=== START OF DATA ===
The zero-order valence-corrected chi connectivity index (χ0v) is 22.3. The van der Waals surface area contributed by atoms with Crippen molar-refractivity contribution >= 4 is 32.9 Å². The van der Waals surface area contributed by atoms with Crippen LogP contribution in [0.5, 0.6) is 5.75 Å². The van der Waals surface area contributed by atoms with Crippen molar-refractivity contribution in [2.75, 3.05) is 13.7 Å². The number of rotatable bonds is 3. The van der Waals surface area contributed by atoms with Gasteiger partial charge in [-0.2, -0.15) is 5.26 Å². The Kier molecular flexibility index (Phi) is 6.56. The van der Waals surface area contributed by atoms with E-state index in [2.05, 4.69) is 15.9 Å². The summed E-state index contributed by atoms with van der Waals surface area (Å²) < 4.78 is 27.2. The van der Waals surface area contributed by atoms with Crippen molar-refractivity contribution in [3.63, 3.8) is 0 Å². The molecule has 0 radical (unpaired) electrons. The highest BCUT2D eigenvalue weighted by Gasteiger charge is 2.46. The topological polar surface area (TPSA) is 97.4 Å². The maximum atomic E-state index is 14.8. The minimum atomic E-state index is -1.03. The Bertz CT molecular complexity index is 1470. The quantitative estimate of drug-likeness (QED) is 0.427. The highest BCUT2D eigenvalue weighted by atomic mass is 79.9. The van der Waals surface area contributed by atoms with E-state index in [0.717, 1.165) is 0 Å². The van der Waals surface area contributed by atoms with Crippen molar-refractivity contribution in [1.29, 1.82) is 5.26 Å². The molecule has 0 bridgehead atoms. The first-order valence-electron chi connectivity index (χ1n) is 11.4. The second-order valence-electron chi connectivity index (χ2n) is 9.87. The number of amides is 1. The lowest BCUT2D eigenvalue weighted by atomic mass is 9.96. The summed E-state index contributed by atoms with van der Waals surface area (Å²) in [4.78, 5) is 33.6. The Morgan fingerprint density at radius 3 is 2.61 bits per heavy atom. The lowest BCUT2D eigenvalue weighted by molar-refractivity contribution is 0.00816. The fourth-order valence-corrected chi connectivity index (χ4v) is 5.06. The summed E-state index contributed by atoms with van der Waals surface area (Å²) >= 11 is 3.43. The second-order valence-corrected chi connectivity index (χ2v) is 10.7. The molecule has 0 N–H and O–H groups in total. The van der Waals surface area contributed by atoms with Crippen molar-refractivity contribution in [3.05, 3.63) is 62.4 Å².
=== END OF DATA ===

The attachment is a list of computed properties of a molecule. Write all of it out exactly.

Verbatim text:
The zero-order valence-corrected chi connectivity index (χ0v) is 22.3. The van der Waals surface area contributed by atoms with Crippen molar-refractivity contribution >= 4 is 32.9 Å². The van der Waals surface area contributed by atoms with Crippen LogP contribution in [0.5, 0.6) is 5.75 Å². The van der Waals surface area contributed by atoms with Crippen molar-refractivity contribution in [2.75, 3.05) is 13.7 Å². The number of rotatable bonds is 3. The van der Waals surface area contributed by atoms with Gasteiger partial charge in [-0.2, -0.15) is 5.26 Å². The Kier molecular flexibility index (Phi) is 6.56. The van der Waals surface area contributed by atoms with E-state index in [2.05, 4.69) is 15.9 Å². The summed E-state index contributed by atoms with van der Waals surface area (Å²) < 4.78 is 27.2. The van der Waals surface area contributed by atoms with Crippen molar-refractivity contribution in [3.63, 3.8) is 0 Å². The molecule has 0 radical (unpaired) electrons. The highest BCUT2D eigenvalue weighted by Gasteiger charge is 2.46. The topological polar surface area (TPSA) is 97.4 Å². The maximum atomic E-state index is 14.8. The minimum atomic E-state index is -1.03. The Bertz CT molecular complexity index is 1470. The quantitative estimate of drug-likeness (QED) is 0.427. The highest BCUT2D eigenvalue weighted by atomic mass is 79.9. The van der Waals surface area contributed by atoms with E-state index in [0.717, 1.165) is 0 Å². The van der Waals surface area contributed by atoms with Crippen molar-refractivity contribution in [1.29, 1.82) is 5.26 Å². The molecule has 0 bridgehead atoms. The first-order valence-electron chi connectivity index (χ1n) is 11.4. The second-order valence-electron chi connectivity index (χ2n) is 9.87. The number of amides is 1. The lowest BCUT2D eigenvalue weighted by atomic mass is 9.96. The summed E-state index contributed by atoms with van der Waals surface area (Å²) in [4.78, 5) is 33.6. The Morgan fingerprint density at radius 3 is 2.61 bits per heavy atom. The lowest BCUT2D eigenvalue weighted by molar-refractivity contribution is 0.00816. The fourth-order valence-corrected chi connectivity index (χ4v) is 5.06. The summed E-state index contributed by atoms with van der Waals surface area (Å²) >= 11 is 3.43. The second-order valence-corrected chi connectivity index (χ2v) is 10.7. The molecule has 0 N–H and O–H groups in total. The van der Waals surface area contributed by atoms with Crippen molar-refractivity contribution in [3.05, 3.63) is 62.4 Å².